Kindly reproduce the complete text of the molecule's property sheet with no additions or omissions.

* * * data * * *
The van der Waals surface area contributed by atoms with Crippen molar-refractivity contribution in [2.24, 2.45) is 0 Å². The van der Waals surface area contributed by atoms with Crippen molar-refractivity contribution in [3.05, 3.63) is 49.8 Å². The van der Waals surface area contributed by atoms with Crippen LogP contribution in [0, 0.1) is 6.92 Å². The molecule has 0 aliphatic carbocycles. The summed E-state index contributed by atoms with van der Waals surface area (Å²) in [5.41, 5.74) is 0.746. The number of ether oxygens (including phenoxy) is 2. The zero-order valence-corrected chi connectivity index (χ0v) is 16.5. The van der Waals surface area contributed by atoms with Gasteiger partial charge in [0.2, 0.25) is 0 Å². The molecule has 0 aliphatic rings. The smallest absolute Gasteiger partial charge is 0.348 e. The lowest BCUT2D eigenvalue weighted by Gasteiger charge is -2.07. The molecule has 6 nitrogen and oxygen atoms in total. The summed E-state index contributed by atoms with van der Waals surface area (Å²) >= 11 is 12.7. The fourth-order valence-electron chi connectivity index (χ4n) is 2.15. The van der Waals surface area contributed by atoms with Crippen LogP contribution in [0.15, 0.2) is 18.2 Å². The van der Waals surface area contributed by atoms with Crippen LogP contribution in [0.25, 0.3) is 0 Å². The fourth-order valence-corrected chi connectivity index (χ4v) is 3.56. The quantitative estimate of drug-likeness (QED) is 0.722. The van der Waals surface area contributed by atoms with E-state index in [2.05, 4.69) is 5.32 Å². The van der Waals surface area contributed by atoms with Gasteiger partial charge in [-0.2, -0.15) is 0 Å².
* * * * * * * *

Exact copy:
The van der Waals surface area contributed by atoms with Crippen molar-refractivity contribution in [2.24, 2.45) is 0 Å². The van der Waals surface area contributed by atoms with Crippen molar-refractivity contribution in [3.05, 3.63) is 49.8 Å². The van der Waals surface area contributed by atoms with Crippen LogP contribution in [0, 0.1) is 6.92 Å². The molecule has 0 aliphatic carbocycles. The summed E-state index contributed by atoms with van der Waals surface area (Å²) in [5.41, 5.74) is 0.746. The number of ether oxygens (including phenoxy) is 2. The zero-order valence-corrected chi connectivity index (χ0v) is 16.5. The van der Waals surface area contributed by atoms with Gasteiger partial charge in [0.2, 0.25) is 0 Å². The molecule has 0 aliphatic rings. The smallest absolute Gasteiger partial charge is 0.348 e. The lowest BCUT2D eigenvalue weighted by Gasteiger charge is -2.07. The molecule has 6 nitrogen and oxygen atoms in total. The summed E-state index contributed by atoms with van der Waals surface area (Å²) >= 11 is 12.7. The fourth-order valence-electron chi connectivity index (χ4n) is 2.15. The van der Waals surface area contributed by atoms with Crippen LogP contribution in [0.15, 0.2) is 18.2 Å². The van der Waals surface area contributed by atoms with Crippen LogP contribution in [0.25, 0.3) is 0 Å². The fourth-order valence-corrected chi connectivity index (χ4v) is 3.56. The quantitative estimate of drug-likeness (QED) is 0.722. The van der Waals surface area contributed by atoms with E-state index in [2.05, 4.69) is 5.32 Å². The van der Waals surface area contributed by atoms with Gasteiger partial charge in [-0.2, -0.15) is 0 Å².